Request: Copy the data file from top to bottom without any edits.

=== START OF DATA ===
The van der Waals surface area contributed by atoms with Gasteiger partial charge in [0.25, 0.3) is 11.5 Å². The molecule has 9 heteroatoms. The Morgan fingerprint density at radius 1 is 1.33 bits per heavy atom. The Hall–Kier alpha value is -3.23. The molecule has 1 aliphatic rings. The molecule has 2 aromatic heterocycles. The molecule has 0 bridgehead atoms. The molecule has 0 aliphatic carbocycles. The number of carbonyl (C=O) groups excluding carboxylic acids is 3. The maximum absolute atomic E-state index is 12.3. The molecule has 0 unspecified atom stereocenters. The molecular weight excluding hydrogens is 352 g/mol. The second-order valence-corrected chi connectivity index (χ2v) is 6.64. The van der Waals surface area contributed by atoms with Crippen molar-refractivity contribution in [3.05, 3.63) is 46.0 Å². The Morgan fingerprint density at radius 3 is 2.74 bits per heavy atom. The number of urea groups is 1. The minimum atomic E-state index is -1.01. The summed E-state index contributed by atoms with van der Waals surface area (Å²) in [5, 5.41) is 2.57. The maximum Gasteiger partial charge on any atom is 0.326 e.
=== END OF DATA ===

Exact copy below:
The van der Waals surface area contributed by atoms with Gasteiger partial charge in [0.25, 0.3) is 11.5 Å². The molecule has 9 heteroatoms. The Morgan fingerprint density at radius 1 is 1.33 bits per heavy atom. The Hall–Kier alpha value is -3.23. The molecule has 1 aliphatic rings. The molecule has 2 aromatic heterocycles. The molecule has 0 bridgehead atoms. The molecule has 0 aliphatic carbocycles. The number of carbonyl (C=O) groups excluding carboxylic acids is 3. The maximum absolute atomic E-state index is 12.3. The molecule has 0 unspecified atom stereocenters. The molecular weight excluding hydrogens is 352 g/mol. The second-order valence-corrected chi connectivity index (χ2v) is 6.64. The van der Waals surface area contributed by atoms with Crippen molar-refractivity contribution in [3.05, 3.63) is 46.0 Å². The Morgan fingerprint density at radius 3 is 2.74 bits per heavy atom. The number of urea groups is 1. The minimum atomic E-state index is -1.01. The summed E-state index contributed by atoms with van der Waals surface area (Å²) in [5, 5.41) is 2.57. The maximum Gasteiger partial charge on any atom is 0.326 e.